How do you organise your videos and transcriptions?
Author: Alan Richardson
Organising files and videos is less important when working on your own, provided you just want to keep creating new content. If you want to work in a team, or revisit videos and edit them or transcribe them, then you need to organise.
My video work has been very adhoc.
This lets me create content fast, but when I want to revisit the content this is painful.
Why would I want to revisit my content?
- edit a video and add pre-roll, or post-roll call to actions for public viewing Youtube, but not have them when the video is embedded on my web site
- upload the video file for transcriptions
- edit the video later because some technical content has changed and I want to refresh the content
In the past I haven’t always kept the uploaded video file, I’ve just kept the original video tool version. But when I want to go back and edit it, the video tool has moved on and the file formats are no longer compatible.
Also now that I want a better re-use strategy, I need the ability to share work across a team.
How to organise video?
I am now taking the view that Hard Drive space is cheap. Previously I thought hard drives were expensive and I have avoided storing videos in multiple locations. But the time it takes to find the videos outweighs any consideration for Hard Drive space.
- creating special Google and Microsoft accounts to use free cloud storage for uploading videos
- not having an offline backup and relying on the online storage from Vimeo and YouTube, which is fine but takes time to download the video files each time.
- adhoc storage of files on hard drive and searching for filenames each time
I think the offline storage is a good idea, but can be painful.
I am organising the videos into folders
- vimeo - date - vimeo id - name-of-file.mp4 - youtube - date - youtube id - name-of-file.mp4 - video-editing-tool - date - youtube id - name-of-file.mp4
Because I have not been disciplined, this is an ongoing process to migrate existing content to this folder structure, which will happen when I revisit the files.
Video files are binary, so should not be tracked on version control. But I will add them to a NAS which allows the whole team to access them.
Exceptions to this will be for online training courses where the folder structure will mirror the structure of the course.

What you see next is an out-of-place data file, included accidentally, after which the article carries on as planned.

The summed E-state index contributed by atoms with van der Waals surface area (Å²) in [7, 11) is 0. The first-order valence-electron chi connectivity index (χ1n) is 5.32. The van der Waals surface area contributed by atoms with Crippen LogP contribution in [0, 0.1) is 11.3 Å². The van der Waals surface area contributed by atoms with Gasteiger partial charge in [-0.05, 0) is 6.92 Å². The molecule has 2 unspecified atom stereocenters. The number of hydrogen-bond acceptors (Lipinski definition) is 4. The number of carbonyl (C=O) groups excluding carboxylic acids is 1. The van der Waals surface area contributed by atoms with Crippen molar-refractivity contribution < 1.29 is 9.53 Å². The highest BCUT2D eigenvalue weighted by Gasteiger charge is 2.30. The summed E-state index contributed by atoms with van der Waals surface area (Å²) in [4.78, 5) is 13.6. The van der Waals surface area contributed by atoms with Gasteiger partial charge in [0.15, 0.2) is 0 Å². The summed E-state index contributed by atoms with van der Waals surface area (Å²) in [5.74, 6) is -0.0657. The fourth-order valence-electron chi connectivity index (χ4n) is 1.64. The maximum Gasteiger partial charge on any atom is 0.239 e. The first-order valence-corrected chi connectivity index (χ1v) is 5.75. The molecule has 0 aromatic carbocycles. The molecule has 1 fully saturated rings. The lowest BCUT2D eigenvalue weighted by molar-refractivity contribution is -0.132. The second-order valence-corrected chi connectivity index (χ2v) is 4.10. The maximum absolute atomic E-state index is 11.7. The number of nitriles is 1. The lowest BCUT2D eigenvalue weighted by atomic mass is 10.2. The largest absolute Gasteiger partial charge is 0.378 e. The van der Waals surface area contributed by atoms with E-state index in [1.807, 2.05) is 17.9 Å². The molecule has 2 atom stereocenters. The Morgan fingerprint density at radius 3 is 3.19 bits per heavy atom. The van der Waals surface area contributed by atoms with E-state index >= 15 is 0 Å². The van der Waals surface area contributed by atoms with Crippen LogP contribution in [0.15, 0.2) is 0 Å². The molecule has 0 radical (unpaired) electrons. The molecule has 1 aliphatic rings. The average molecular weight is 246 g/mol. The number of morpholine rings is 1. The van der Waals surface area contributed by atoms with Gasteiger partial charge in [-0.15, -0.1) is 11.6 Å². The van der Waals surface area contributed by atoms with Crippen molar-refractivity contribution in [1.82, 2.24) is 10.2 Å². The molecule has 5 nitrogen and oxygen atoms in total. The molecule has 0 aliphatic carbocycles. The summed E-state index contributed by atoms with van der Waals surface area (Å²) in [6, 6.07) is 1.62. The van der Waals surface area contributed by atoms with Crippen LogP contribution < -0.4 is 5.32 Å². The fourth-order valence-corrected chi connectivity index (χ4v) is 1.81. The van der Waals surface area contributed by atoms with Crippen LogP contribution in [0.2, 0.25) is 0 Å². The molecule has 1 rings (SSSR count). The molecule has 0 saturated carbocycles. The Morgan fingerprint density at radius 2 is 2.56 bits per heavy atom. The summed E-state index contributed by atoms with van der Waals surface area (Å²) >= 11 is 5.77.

Use Version Control for MetaData
Blog Posts under version control
I want to have a content strategy such that:
- every video on youtube has an associated blog post
This means that blog posts will have some meta-data for the video that they are associated with.
Blog posts are kept under version control using Git
Captions and Transcriptions under version control
“.srt” files and “transcription” files will also be stored under meta data
- transcriptions - date - video title - captions.srt - transcriptions.txt - formatted.md - links.txt
- ’links.txt’ will have the meta data that allows me to know what files are related e.g.
youtube_url: youtube_upload_file: vimeo_url: vimeo_upload_file: video_editing_tool_file: etc.
Exceptions to this will be for online courses where the folder structure will mirror the online course.
Why keep MetaData in text files?
- are easy to version control
- are easy to search
- are easy to generate and parse with automated tools
With ‘standard’ folders it should be easy to write tools which parse the contents to identify:
- blog posts without videos
- videos without transcriptions
- videos with captions but no transcription
If you can create a system at the start then it can avoid waste later on. But sometimes you develop systems at the point that you need them.
If you are working in a team and identify that you are working more slowly because:
- you can’t find the information you need
- you can’t find the files you need
- some actions take longer than you would like
These are triggers to examine your process in more detail and put systems in place to help you work more efficiently.
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